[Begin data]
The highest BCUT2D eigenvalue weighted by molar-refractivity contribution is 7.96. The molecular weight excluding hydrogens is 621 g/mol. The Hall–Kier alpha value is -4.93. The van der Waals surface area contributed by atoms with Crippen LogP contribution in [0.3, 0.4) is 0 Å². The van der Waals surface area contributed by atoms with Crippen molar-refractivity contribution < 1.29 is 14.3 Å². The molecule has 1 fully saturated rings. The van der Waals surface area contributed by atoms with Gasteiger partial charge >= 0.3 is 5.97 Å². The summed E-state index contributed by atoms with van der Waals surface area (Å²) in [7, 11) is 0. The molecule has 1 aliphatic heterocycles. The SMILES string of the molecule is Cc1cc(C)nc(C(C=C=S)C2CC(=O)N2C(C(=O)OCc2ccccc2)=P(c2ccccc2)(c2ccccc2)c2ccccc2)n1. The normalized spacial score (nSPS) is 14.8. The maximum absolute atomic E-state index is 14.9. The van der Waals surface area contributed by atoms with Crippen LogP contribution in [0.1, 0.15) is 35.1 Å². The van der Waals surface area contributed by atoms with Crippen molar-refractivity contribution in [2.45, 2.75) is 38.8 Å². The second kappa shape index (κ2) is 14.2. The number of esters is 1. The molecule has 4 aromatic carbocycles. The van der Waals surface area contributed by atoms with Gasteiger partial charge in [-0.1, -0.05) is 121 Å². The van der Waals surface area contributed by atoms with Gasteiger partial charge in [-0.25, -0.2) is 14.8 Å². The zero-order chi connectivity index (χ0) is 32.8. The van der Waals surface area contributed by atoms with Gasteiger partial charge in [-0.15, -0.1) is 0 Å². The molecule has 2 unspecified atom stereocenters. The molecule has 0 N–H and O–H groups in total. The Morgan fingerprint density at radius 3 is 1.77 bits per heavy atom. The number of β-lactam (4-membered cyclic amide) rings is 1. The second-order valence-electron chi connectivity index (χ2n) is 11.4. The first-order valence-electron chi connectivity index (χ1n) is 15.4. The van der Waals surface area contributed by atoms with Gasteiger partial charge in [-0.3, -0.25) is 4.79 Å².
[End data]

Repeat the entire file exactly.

The highest BCUT2D eigenvalue weighted by molar-refractivity contribution is 7.96. The molecular weight excluding hydrogens is 621 g/mol. The Hall–Kier alpha value is -4.93. The van der Waals surface area contributed by atoms with Crippen LogP contribution in [0.3, 0.4) is 0 Å². The van der Waals surface area contributed by atoms with Crippen molar-refractivity contribution < 1.29 is 14.3 Å². The molecule has 1 fully saturated rings. The van der Waals surface area contributed by atoms with Gasteiger partial charge >= 0.3 is 5.97 Å². The summed E-state index contributed by atoms with van der Waals surface area (Å²) in [7, 11) is 0. The molecule has 1 aliphatic heterocycles. The SMILES string of the molecule is Cc1cc(C)nc(C(C=C=S)C2CC(=O)N2C(C(=O)OCc2ccccc2)=P(c2ccccc2)(c2ccccc2)c2ccccc2)n1. The normalized spacial score (nSPS) is 14.8. The maximum absolute atomic E-state index is 14.9. The van der Waals surface area contributed by atoms with Crippen LogP contribution in [0.1, 0.15) is 35.1 Å². The van der Waals surface area contributed by atoms with Crippen molar-refractivity contribution in [2.45, 2.75) is 38.8 Å². The second kappa shape index (κ2) is 14.2. The number of esters is 1. The molecule has 4 aromatic carbocycles. The van der Waals surface area contributed by atoms with Gasteiger partial charge in [-0.1, -0.05) is 121 Å². The van der Waals surface area contributed by atoms with Gasteiger partial charge in [-0.25, -0.2) is 14.8 Å². The zero-order chi connectivity index (χ0) is 32.8. The van der Waals surface area contributed by atoms with Gasteiger partial charge in [-0.15, -0.1) is 0 Å². The molecule has 2 unspecified atom stereocenters. The molecule has 0 N–H and O–H groups in total. The Morgan fingerprint density at radius 3 is 1.77 bits per heavy atom. The number of β-lactam (4-membered cyclic amide) rings is 1. The second-order valence-electron chi connectivity index (χ2n) is 11.4. The first-order valence-electron chi connectivity index (χ1n) is 15.4. The van der Waals surface area contributed by atoms with Gasteiger partial charge in [-0.3, -0.25) is 4.79 Å².